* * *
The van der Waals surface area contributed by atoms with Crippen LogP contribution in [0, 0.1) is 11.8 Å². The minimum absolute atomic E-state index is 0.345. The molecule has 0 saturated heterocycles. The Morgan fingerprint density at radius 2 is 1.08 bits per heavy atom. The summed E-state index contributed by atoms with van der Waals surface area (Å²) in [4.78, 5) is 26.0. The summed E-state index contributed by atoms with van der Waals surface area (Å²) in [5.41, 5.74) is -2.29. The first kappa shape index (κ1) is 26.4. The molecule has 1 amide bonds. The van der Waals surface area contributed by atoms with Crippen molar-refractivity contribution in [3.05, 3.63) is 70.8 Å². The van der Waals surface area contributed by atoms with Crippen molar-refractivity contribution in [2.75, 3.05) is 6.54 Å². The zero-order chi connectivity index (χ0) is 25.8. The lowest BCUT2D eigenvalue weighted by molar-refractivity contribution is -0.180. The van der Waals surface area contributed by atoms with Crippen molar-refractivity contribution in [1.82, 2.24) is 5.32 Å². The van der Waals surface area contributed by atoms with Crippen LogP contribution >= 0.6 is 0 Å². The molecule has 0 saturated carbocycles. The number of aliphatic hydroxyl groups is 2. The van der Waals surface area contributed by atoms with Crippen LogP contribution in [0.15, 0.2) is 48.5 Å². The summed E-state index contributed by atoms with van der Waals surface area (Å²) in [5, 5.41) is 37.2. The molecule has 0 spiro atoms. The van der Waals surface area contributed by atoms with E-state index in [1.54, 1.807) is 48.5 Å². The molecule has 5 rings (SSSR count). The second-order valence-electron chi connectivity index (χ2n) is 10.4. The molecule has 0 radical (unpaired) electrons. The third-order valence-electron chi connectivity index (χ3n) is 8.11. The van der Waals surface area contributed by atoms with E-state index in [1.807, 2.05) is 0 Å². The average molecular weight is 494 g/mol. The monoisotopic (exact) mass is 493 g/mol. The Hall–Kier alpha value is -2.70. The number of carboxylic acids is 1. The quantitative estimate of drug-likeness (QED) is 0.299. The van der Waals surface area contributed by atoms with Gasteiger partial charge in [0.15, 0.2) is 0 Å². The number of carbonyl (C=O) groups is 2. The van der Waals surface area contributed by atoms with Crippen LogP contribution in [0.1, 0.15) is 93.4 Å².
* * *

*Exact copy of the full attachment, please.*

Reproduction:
The van der Waals surface area contributed by atoms with Crippen LogP contribution in [0, 0.1) is 11.8 Å². The minimum absolute atomic E-state index is 0.345. The molecule has 0 saturated heterocycles. The Morgan fingerprint density at radius 2 is 1.08 bits per heavy atom. The summed E-state index contributed by atoms with van der Waals surface area (Å²) in [4.78, 5) is 26.0. The summed E-state index contributed by atoms with van der Waals surface area (Å²) in [5.41, 5.74) is -2.29. The first kappa shape index (κ1) is 26.4. The molecule has 1 amide bonds. The van der Waals surface area contributed by atoms with Crippen molar-refractivity contribution in [3.05, 3.63) is 70.8 Å². The van der Waals surface area contributed by atoms with Crippen molar-refractivity contribution in [2.75, 3.05) is 6.54 Å². The zero-order chi connectivity index (χ0) is 25.8. The lowest BCUT2D eigenvalue weighted by molar-refractivity contribution is -0.180. The van der Waals surface area contributed by atoms with Crippen molar-refractivity contribution in [1.82, 2.24) is 5.32 Å². The van der Waals surface area contributed by atoms with Crippen LogP contribution >= 0.6 is 0 Å². The molecule has 0 saturated carbocycles. The number of aliphatic hydroxyl groups is 2. The van der Waals surface area contributed by atoms with Crippen LogP contribution in [0.15, 0.2) is 48.5 Å². The summed E-state index contributed by atoms with van der Waals surface area (Å²) in [5, 5.41) is 37.2. The molecule has 0 spiro atoms. The van der Waals surface area contributed by atoms with E-state index in [1.54, 1.807) is 48.5 Å². The molecule has 5 rings (SSSR count). The second-order valence-electron chi connectivity index (χ2n) is 10.4. The molecule has 0 radical (unpaired) electrons. The third-order valence-electron chi connectivity index (χ3n) is 8.11. The van der Waals surface area contributed by atoms with E-state index in [1.807, 2.05) is 0 Å². The average molecular weight is 494 g/mol. The monoisotopic (exact) mass is 493 g/mol. The Hall–Kier alpha value is -2.70. The number of carboxylic acids is 1. The quantitative estimate of drug-likeness (QED) is 0.299. The van der Waals surface area contributed by atoms with Gasteiger partial charge in [0.15, 0.2) is 0 Å². The number of carbonyl (C=O) groups is 2. The van der Waals surface area contributed by atoms with Crippen LogP contribution in [0.1, 0.15) is 93.4 Å².